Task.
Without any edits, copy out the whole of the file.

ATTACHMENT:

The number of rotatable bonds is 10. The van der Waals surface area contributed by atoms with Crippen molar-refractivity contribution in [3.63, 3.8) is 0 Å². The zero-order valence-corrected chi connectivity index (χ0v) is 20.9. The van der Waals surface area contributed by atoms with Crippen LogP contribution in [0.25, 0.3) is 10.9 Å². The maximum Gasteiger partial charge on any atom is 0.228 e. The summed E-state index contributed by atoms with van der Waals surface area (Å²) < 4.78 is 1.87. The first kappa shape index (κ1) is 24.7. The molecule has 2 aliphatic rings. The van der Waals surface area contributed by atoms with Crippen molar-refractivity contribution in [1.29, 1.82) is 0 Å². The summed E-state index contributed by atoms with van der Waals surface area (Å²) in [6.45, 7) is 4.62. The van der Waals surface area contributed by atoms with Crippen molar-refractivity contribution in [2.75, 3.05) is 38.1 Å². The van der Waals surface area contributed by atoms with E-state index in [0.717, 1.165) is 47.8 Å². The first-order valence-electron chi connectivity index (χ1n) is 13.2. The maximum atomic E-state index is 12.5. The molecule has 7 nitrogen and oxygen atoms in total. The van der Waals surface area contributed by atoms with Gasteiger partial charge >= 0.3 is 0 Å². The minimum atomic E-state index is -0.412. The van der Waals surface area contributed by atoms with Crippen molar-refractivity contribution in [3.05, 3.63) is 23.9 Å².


The number of rotatable bonds is 10. The van der Waals surface area contributed by atoms with Crippen molar-refractivity contribution in [3.63, 3.8) is 0 Å². The zero-order valence-corrected chi connectivity index (χ0v) is 20.9. The van der Waals surface area contributed by atoms with Crippen LogP contribution in [0.25, 0.3) is 10.9 Å². The maximum Gasteiger partial charge on any atom is 0.228 e. The summed E-state index contributed by atoms with van der Waals surface area (Å²) < 4.78 is 1.87. The first kappa shape index (κ1) is 24.7. The molecule has 2 aliphatic rings. The van der Waals surface area contributed by atoms with Crippen molar-refractivity contribution in [1.29, 1.82) is 0 Å². The summed E-state index contributed by atoms with van der Waals surface area (Å²) in [6.45, 7) is 4.62. The van der Waals surface area contributed by atoms with Crippen molar-refractivity contribution in [2.75, 3.05) is 38.1 Å². The van der Waals surface area contributed by atoms with E-state index in [0.717, 1.165) is 47.8 Å². The first-order valence-electron chi connectivity index (χ1n) is 13.2. The maximum atomic E-state index is 12.5. The molecule has 7 nitrogen and oxygen atoms in total. The van der Waals surface area contributed by atoms with Gasteiger partial charge >= 0.3 is 0 Å². The minimum atomic E-state index is -0.412. The van der Waals surface area contributed by atoms with Crippen molar-refractivity contribution in [3.05, 3.63) is 23.9 Å².